Campaigns like My Name, My Identity in the San Francisco Bay area are starting to pop up, where educators, parents, community members and students take a pledge to pronounce students’ names correctly and honor their backgrounds. Yee Wan, who spearheads the program, which launched in 2016, hopes to create a better sense of belonging in schools than she experienced when she immigrated at 17 — and her ESL teacher renamed her “Winnie.”
This past year, we had our first big-budget cinematic Asian superhero in Marvel Studios’ “Shang-Chi and the Legend of the Ten Rings.” Not only was the protagonist’s name Chinese, but the name of the Chinese Canadian actor, Simu Liu, wasn’t Anglicized either. (Shang-Chi went by “Shaun” while in hiding in the United States.) In the movie, Shang-Chi’s father explains why Chinese names are important, saying, “Names are sacred. They connect us not only to ourselves, but everyone who came before.”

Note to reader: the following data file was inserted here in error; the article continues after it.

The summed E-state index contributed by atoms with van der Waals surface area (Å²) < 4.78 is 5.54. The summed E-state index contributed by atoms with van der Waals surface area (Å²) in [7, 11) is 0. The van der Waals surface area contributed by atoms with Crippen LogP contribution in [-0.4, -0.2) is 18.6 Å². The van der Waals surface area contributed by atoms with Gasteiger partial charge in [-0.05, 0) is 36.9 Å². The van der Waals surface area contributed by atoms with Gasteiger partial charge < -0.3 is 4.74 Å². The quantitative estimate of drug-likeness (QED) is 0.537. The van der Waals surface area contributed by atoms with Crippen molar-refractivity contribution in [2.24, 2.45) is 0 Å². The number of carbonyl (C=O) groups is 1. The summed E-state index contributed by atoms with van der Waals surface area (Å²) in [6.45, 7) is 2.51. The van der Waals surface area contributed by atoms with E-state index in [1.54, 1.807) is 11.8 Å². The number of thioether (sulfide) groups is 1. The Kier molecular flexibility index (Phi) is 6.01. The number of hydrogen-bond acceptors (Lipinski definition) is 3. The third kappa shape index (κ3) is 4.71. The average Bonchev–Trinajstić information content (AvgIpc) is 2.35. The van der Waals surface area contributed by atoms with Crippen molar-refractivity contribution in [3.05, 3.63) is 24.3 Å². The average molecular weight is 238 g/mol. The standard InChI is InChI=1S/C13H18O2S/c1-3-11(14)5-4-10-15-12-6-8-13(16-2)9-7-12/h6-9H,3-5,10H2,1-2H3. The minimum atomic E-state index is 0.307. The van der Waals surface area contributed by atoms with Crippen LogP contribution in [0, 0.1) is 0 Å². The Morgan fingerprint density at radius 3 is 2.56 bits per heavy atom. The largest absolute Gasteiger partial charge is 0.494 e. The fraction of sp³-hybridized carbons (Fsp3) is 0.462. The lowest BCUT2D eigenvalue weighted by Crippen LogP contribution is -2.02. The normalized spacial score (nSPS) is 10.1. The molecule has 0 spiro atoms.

The burden shouldn’t be on our community to change, says Srinivasan, but on the wider culture to accept who we are. “We’ve done tons of work to make sure we acclimated,” she says. “And so now it’s their turn.”
After I ran away from that dreadful restaurant incident, my husband challenged me to reclaim my name as a way to be proud of who I am. He further dared me to drop my American name in lieu of my Chinese one. But that doesn’t tell my whole story either. Instead I’m going to start by telling folks I have a Chinese name and how to properly pronounce my last name.
So let me reintroduce myself: My full name and complete byline is Marian Chia-Ming Liu. Chia is pronounced with a J, like Jiā. Liu like Leo. And yes, it includes all four words. I’m proud of it all, because it represents my complete self, Asian and American.